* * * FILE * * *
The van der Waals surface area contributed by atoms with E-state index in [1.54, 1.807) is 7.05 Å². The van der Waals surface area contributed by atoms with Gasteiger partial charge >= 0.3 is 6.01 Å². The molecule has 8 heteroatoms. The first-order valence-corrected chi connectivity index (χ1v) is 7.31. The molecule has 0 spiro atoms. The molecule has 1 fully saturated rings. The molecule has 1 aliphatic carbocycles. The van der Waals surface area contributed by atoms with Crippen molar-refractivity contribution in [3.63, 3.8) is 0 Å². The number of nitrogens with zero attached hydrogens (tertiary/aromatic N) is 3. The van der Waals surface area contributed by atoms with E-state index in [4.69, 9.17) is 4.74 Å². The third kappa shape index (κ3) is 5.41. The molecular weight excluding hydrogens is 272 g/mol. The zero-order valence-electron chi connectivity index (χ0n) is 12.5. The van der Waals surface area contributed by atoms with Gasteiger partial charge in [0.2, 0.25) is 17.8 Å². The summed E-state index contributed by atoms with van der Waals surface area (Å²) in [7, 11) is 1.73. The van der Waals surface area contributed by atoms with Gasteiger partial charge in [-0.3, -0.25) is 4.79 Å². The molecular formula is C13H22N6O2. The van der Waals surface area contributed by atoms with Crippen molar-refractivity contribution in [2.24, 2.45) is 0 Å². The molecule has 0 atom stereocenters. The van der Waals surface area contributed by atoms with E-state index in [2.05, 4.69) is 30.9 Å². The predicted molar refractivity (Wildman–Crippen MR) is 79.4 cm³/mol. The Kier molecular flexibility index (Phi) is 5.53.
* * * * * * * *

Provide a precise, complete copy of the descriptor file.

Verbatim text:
The van der Waals surface area contributed by atoms with E-state index in [1.54, 1.807) is 7.05 Å². The van der Waals surface area contributed by atoms with Gasteiger partial charge >= 0.3 is 6.01 Å². The molecule has 8 heteroatoms. The first-order valence-corrected chi connectivity index (χ1v) is 7.31. The molecule has 0 spiro atoms. The molecule has 1 fully saturated rings. The molecule has 1 aliphatic carbocycles. The van der Waals surface area contributed by atoms with Crippen molar-refractivity contribution in [3.63, 3.8) is 0 Å². The number of nitrogens with zero attached hydrogens (tertiary/aromatic N) is 3. The van der Waals surface area contributed by atoms with E-state index in [4.69, 9.17) is 4.74 Å². The third kappa shape index (κ3) is 5.41. The molecular weight excluding hydrogens is 272 g/mol. The zero-order valence-electron chi connectivity index (χ0n) is 12.5. The van der Waals surface area contributed by atoms with Gasteiger partial charge in [0.2, 0.25) is 17.8 Å². The summed E-state index contributed by atoms with van der Waals surface area (Å²) in [7, 11) is 1.73. The van der Waals surface area contributed by atoms with Gasteiger partial charge in [-0.3, -0.25) is 4.79 Å². The molecular formula is C13H22N6O2. The van der Waals surface area contributed by atoms with Crippen molar-refractivity contribution in [2.24, 2.45) is 0 Å². The molecule has 0 atom stereocenters. The van der Waals surface area contributed by atoms with E-state index in [2.05, 4.69) is 30.9 Å². The predicted molar refractivity (Wildman–Crippen MR) is 79.4 cm³/mol. The Kier molecular flexibility index (Phi) is 5.53.